Side rant note: Think we don’t need an overhaul of our medical care system? This is a man with insurance, a devastating acute illness, and 2 physicians hovering at his bedside and HE STILL COULD NOT GET EFFICIENT, QUALITY CARE AT A PRIVATE HOSPITAL.

Back to the week from hell. Three days later, Dad is stabilized, ulcer has stopped bleeding, and we whisk him out the grasp of the hospital. (Meanwhile, Sue has dipped into Dad’s stash of snacks, and I indulge in the M&M spree.) He sees my primary care doc for follow-up and guess what? His Medicare policy will not pay for any out-of-state care unless it is in an ER or hospital – no excuses, no matter how far up the chain I went, that was their answer, “sorry, he needs to come back to Texas to see a doctor.” So, I pay cash, and we still have to see the GI doc in follow-up ’cause he ain’t going home yet. What do people do who don’t have “disposable income” to pay for medical care – that’s right they don’t get care until things get awful or maybe even die. Did you know the highest percentage of inappropriate ER visits are from those who have health insurance? Hmm, wonder why…

Back to the saga. Dad continues to feel better and wants to go shopping for some clothes. We had promised to make a big deal of out his 60th wedding anniversary 10/16 (Mom has been dead for less than 3 months), and he wanted to look cool. I’m yapping away while picking out shirts only to realize he is another aisle over sobbing – huge gulping sobs that he never did during the funeral. With my arms around my thin, stooped Dad who suddenly seems every bit of his 83 years, he whispers that he saw something he and mom had bought together. Funny, my tears about Mom hit most when shopping – that woman loved to buy clothes!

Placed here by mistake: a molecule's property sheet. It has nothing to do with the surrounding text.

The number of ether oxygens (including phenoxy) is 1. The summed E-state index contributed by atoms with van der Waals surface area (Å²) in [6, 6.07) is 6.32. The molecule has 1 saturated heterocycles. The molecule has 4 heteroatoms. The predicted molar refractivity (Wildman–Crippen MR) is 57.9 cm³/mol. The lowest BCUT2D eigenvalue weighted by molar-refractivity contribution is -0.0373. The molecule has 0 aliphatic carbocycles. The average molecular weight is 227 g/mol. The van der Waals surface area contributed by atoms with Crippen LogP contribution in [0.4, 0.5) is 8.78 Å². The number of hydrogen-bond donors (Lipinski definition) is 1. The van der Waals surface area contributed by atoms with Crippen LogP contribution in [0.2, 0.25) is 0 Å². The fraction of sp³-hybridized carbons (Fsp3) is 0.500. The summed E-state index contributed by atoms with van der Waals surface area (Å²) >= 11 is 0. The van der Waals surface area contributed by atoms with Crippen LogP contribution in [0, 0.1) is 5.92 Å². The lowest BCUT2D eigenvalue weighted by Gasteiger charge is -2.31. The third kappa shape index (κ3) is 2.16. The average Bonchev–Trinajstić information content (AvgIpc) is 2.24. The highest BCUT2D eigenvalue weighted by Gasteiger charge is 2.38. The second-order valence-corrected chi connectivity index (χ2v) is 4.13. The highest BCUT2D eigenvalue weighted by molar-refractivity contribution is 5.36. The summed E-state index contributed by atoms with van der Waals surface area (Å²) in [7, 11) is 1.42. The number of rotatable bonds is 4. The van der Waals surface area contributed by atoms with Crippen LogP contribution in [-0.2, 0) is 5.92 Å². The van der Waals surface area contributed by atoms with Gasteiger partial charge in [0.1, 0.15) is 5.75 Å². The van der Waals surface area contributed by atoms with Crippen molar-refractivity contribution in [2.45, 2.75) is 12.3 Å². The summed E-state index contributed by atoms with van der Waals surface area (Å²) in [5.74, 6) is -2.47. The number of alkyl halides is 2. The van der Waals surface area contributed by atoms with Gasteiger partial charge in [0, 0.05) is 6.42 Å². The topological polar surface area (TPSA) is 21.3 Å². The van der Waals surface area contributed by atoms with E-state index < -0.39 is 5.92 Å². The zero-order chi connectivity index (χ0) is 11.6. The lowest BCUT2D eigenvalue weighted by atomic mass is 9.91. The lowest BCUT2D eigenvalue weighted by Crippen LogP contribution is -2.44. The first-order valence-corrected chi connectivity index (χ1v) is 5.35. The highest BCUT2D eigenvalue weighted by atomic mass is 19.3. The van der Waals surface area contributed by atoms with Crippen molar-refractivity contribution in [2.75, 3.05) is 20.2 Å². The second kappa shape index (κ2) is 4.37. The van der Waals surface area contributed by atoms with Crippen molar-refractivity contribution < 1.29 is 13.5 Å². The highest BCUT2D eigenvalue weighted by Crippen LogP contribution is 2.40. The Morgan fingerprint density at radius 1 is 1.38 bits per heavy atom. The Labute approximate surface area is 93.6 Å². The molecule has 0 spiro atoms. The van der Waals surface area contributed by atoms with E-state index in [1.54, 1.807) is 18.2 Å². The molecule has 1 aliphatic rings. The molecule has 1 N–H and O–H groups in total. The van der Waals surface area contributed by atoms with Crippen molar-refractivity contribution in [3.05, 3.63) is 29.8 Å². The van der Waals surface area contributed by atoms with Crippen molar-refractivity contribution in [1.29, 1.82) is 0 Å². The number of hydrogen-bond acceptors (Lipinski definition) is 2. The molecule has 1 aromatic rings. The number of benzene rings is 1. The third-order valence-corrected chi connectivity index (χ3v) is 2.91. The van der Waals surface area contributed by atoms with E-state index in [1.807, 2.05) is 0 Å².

Before dinner, Dad even gives himself a haircut (because I had been ragging him) and with a little touch-up from clippers, damn, he looks like Patrick Stewart or maybe even Bruce Willis. All duded up, we take him out for a 3-hour, 5-course dinner with wine pairings, which was a new experience for him. I had planned for this meal since his arrival and planned to thoroughly enjoy every bite. I passed off the little scoop of ginger-pineapple ice cream topping my dessert because that is the one food I have sworn never to touch. The meal was wonderful. We talked fondly about Mom, and he softly sang their favorite song.

With a song in my heart
I behold your adorable face.
Just a song at the start
but it soon is a hymn to your grace.
When the music swells
I’m touching your hand
It tells me you’re standing near, and ..
At the sound of your voice
heaven opens its portals to me.
Can I help but rejoice
that a song such as ours came to be?
But I always knew
I would live life through
with a song in my heart for you.

Summary for TL;DR (too long; didn’t read):                                                                             Dad visits, I prepare to stay on plan. Dad tries to die from a bleeding ulcer. Hospital care sucks, as usual. Medical insurance sucks, as usual. Jan gobbles M&M’s. Dad and Jan go shopping. Dad breaks down while shopping. Jan holds Dad while he sobs, and she tries to remain strong. Dad, Jan, and Sue do fine dining for Dad’s 60th anniversary, just 3 months after Mom’s death. Jan enjoys the dinner but won’t eat ice cream. Dad serenades them. Jan cries while blogging.